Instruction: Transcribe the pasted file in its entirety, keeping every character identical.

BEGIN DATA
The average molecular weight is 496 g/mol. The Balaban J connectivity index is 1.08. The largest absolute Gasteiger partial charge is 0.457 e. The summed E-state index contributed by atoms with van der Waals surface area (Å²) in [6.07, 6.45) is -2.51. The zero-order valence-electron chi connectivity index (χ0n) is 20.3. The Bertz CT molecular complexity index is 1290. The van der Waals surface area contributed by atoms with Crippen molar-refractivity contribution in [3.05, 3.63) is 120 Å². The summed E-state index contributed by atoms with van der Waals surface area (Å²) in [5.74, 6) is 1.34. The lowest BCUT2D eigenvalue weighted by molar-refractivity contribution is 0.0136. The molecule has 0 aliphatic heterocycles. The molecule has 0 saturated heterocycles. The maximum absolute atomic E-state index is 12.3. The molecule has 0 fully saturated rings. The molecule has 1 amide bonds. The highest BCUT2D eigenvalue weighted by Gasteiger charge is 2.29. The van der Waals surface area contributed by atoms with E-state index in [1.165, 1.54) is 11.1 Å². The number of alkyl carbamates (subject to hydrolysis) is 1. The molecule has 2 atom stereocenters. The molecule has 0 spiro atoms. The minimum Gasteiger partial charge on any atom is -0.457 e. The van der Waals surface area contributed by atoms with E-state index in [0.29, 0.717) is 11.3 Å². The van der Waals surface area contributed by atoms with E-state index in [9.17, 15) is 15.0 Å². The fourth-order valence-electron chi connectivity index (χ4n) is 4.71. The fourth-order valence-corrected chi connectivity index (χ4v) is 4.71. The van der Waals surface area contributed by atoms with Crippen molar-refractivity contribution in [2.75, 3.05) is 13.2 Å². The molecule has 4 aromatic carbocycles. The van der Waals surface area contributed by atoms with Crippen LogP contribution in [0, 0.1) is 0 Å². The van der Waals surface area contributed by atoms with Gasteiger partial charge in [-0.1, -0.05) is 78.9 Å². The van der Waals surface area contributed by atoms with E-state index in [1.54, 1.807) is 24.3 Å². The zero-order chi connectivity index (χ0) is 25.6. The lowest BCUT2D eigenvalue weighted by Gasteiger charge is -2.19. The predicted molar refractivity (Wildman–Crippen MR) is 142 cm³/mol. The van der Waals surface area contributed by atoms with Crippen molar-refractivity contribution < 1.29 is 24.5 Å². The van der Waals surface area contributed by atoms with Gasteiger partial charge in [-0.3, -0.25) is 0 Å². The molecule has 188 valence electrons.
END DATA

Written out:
The average molecular weight is 496 g/mol. The Balaban J connectivity index is 1.08. The largest absolute Gasteiger partial charge is 0.457 e. The summed E-state index contributed by atoms with van der Waals surface area (Å²) in [6.07, 6.45) is -2.51. The zero-order valence-electron chi connectivity index (χ0n) is 20.3. The Bertz CT molecular complexity index is 1290. The van der Waals surface area contributed by atoms with Crippen molar-refractivity contribution in [3.05, 3.63) is 120 Å². The summed E-state index contributed by atoms with van der Waals surface area (Å²) in [5.74, 6) is 1.34. The lowest BCUT2D eigenvalue weighted by molar-refractivity contribution is 0.0136. The molecule has 0 aliphatic heterocycles. The molecule has 0 saturated heterocycles. The maximum absolute atomic E-state index is 12.3. The molecule has 0 fully saturated rings. The molecule has 1 amide bonds. The highest BCUT2D eigenvalue weighted by Gasteiger charge is 2.29. The van der Waals surface area contributed by atoms with E-state index in [1.165, 1.54) is 11.1 Å². The number of alkyl carbamates (subject to hydrolysis) is 1. The molecule has 2 atom stereocenters. The molecule has 0 spiro atoms. The minimum Gasteiger partial charge on any atom is -0.457 e. The van der Waals surface area contributed by atoms with E-state index in [0.29, 0.717) is 11.3 Å². The van der Waals surface area contributed by atoms with E-state index in [9.17, 15) is 15.0 Å². The fourth-order valence-electron chi connectivity index (χ4n) is 4.71. The fourth-order valence-corrected chi connectivity index (χ4v) is 4.71. The van der Waals surface area contributed by atoms with Crippen molar-refractivity contribution in [2.75, 3.05) is 13.2 Å². The molecule has 4 aromatic carbocycles. The van der Waals surface area contributed by atoms with Crippen LogP contribution in [0, 0.1) is 0 Å². The van der Waals surface area contributed by atoms with Gasteiger partial charge in [-0.1, -0.05) is 78.9 Å². The van der Waals surface area contributed by atoms with E-state index in [1.54, 1.807) is 24.3 Å². The zero-order chi connectivity index (χ0) is 25.6. The lowest BCUT2D eigenvalue weighted by Gasteiger charge is -2.19. The predicted molar refractivity (Wildman–Crippen MR) is 142 cm³/mol. The van der Waals surface area contributed by atoms with Crippen molar-refractivity contribution < 1.29 is 24.5 Å². The van der Waals surface area contributed by atoms with Gasteiger partial charge in [-0.3, -0.25) is 0 Å². The molecule has 188 valence electrons.